By Richard Winters
My Rating: 3 out of 10
4-Word Review: Rich girl becomes servant.
Jessie (Ally Sheedy) is a spoiled rich girl still living at home with her philanthropist father (Tom Skerrit). Even though she’s in her mid-20’s she has never worked a job due to her father’s fortunes and she takes everything for granted seemingly unaware of her privileged lifestyle and how it affects others. Her father becomes frustrated with her cavalier attitude and one day speaks out loud that he wished he never had a daughter, which summons a fairy godmother named Stella (Beverly D’Angelo) to come to earth and erase all memory of Jessie from him. Now Jessie must learn to survive on her own, but without any job skills. She finds work from a rich Malibu couple (Dick Shawn, Valerie Perrine) who are practicing ‘reverse affirmative action’ by hiring white woman in the role of the household maid instead of a Hispanic or Black one. Jessie, now desperate for money, readily accepts the offer, but her inability to do even basic household chores causes her employment to be in almost constant jeopardy.
The main character is what really hurts this one and it’s not so much that she’s unlikable either, which she isn’t,, but more because her personality is too watered down. This is the type of role that needed a real bitchy lady that exuded snobbery at every turn like Alison Arngrim who played Nellie Oleson the brat in the old TV-show ‘Little House on the Prairie’ or maybe even Shannen Doherty from ‘Beverly Hills, 90210’ fame. Sheedy is just plain unable to play-up the bitchiness enough coming-off more like someone who lacks self-awareness instead of an elitist snob, which then makes her transition to humbleness not as interesting, dramatic, or funny. I’ve liked Sheedy in some of her other films and I realize she was trying to broaden her acting resume her by playing against-type, but she lacks the necessary charisma to keep it engaging.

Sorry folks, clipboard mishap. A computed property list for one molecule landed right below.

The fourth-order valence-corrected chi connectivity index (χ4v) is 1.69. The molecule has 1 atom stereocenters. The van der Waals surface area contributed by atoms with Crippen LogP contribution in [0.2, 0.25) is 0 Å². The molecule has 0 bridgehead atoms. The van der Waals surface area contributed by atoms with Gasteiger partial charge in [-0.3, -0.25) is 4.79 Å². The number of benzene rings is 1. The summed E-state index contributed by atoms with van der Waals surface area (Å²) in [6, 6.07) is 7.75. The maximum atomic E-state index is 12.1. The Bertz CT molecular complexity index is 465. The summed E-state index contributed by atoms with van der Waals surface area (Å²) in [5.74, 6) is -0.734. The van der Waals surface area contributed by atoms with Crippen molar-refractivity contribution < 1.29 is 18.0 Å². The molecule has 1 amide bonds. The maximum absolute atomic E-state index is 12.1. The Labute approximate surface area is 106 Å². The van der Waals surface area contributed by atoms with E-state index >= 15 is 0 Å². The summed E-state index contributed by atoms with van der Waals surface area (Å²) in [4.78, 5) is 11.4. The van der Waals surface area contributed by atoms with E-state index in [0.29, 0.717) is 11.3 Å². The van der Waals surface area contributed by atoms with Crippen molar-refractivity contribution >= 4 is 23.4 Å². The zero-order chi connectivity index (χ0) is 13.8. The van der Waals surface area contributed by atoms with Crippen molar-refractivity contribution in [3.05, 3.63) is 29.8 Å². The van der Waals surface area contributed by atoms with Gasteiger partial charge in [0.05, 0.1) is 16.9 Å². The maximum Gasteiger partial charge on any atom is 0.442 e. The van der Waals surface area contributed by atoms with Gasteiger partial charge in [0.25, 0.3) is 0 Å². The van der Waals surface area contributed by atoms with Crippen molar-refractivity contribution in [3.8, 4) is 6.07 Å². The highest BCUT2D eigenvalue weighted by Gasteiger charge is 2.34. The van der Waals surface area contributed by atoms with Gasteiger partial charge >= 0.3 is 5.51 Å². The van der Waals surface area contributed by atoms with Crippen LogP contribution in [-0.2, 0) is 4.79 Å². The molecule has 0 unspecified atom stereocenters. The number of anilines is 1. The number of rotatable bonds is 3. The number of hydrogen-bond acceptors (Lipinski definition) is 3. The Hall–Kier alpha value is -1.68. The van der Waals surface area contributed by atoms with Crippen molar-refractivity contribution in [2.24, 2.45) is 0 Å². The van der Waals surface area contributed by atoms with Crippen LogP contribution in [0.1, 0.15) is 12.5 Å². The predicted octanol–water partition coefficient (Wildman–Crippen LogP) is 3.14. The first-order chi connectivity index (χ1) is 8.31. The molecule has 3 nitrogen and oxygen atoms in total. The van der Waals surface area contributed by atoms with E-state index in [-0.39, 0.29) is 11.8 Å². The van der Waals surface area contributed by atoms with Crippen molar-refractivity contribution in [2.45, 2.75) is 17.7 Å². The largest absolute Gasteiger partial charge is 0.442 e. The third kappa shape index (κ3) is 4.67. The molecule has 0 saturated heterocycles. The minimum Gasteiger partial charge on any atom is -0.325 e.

The limp plot doesn’t help things either. It’s way too obvious where it’s headed and the viewer can easily predict the plot points before they even happen. There needed to be more confrontation from the contrasting personalities and more comedy from the quirky situation instead of the annoying life lessons that makes it seem almost like some afterschool special. Everything is aimed too much at the pre-teen audience, which leaves very little for a discernable adult tp enjoy.
The fairy godmother concept is a bit batty too. Why does a fairy answer this father’s wish, but no one else’s? Many people make wishes all the time, but no fairy godmother ever gets summoned, so what makes this situation so special? The script should’ve implemented some sort of side-story involving the father, or maybe even Jessie, getting involved in mysticism, which could’ve helped explain why this otherwise unusual incident then occurs.
I did however, really enjoy Dick Shawn in a very funny portrayal of the nouveau riche and he along with Beverly D’Angelo as the wise-cracking fairy godmother needed far more screen time. I was especially perplexed how underwritten D’Angelo’s part was as she plays a role that is quite fundamental to the story, but not in it half as much as you’d expect though her snarky remarks give this otherwise vapid material some much needed energy for the few minutes that she has.
Valerie Perrine, as Shawn’s wife, isn’t as amusing though her variety of gaudy outfits, and hairstyles, does at least lend visual flair. Skeritt though is completely deadening and it’s amazing how this guy has been acting on the screen since 1962 and yet the vast majority of his work is highly forgettable despite some of the movies he’s been in being memorable in other ways. Same for Michael Ontkean as Jessie’s romantic interest, he’s got the perfect pretty-boy face and hunky body, but seemingly no actual personality.
My Rating: 3 out of 10
Released: July 31, 1987
Runtime: 1 Hour 33 Minutes
Director: Amy Holden Jones
Studio: New Century Vista Film Company